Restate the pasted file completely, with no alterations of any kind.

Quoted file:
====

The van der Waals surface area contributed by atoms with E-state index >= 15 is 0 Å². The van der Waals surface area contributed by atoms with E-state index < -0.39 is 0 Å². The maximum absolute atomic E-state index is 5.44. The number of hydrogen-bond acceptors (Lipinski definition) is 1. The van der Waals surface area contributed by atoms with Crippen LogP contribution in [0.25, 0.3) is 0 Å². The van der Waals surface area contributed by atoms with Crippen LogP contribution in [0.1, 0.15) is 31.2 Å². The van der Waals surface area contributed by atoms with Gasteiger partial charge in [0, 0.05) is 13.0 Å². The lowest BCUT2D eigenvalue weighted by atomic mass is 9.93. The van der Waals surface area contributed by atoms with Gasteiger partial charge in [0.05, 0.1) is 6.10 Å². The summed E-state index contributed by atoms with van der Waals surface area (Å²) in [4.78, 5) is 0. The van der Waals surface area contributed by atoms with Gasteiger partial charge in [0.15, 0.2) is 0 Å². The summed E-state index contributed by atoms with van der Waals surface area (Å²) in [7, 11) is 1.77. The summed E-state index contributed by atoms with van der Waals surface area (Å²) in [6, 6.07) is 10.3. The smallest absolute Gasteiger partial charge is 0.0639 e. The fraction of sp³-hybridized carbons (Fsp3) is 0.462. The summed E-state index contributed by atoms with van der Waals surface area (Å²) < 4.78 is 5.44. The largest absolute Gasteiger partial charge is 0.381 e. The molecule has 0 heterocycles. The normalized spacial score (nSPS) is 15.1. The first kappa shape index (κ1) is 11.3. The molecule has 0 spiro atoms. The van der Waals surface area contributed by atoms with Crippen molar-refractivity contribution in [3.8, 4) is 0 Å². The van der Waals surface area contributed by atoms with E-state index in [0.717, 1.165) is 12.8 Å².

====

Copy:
The van der Waals surface area contributed by atoms with E-state index >= 15 is 0 Å². The van der Waals surface area contributed by atoms with E-state index < -0.39 is 0 Å². The maximum absolute atomic E-state index is 5.44. The number of hydrogen-bond acceptors (Lipinski definition) is 1. The van der Waals surface area contributed by atoms with Crippen LogP contribution in [0.25, 0.3) is 0 Å². The van der Waals surface area contributed by atoms with Crippen LogP contribution in [0.1, 0.15) is 31.2 Å². The van der Waals surface area contributed by atoms with Gasteiger partial charge in [0, 0.05) is 13.0 Å². The lowest BCUT2D eigenvalue weighted by atomic mass is 9.93. The van der Waals surface area contributed by atoms with Gasteiger partial charge in [0.05, 0.1) is 6.10 Å². The summed E-state index contributed by atoms with van der Waals surface area (Å²) in [4.78, 5) is 0. The van der Waals surface area contributed by atoms with Gasteiger partial charge in [0.15, 0.2) is 0 Å². The summed E-state index contributed by atoms with van der Waals surface area (Å²) in [7, 11) is 1.77. The summed E-state index contributed by atoms with van der Waals surface area (Å²) in [6, 6.07) is 10.3. The smallest absolute Gasteiger partial charge is 0.0639 e. The fraction of sp³-hybridized carbons (Fsp3) is 0.462. The summed E-state index contributed by atoms with van der Waals surface area (Å²) < 4.78 is 5.44. The largest absolute Gasteiger partial charge is 0.381 e. The molecule has 0 heterocycles. The normalized spacial score (nSPS) is 15.1. The first kappa shape index (κ1) is 11.3. The molecule has 0 spiro atoms. The van der Waals surface area contributed by atoms with Crippen molar-refractivity contribution in [3.8, 4) is 0 Å². The van der Waals surface area contributed by atoms with E-state index in [0.717, 1.165) is 12.8 Å².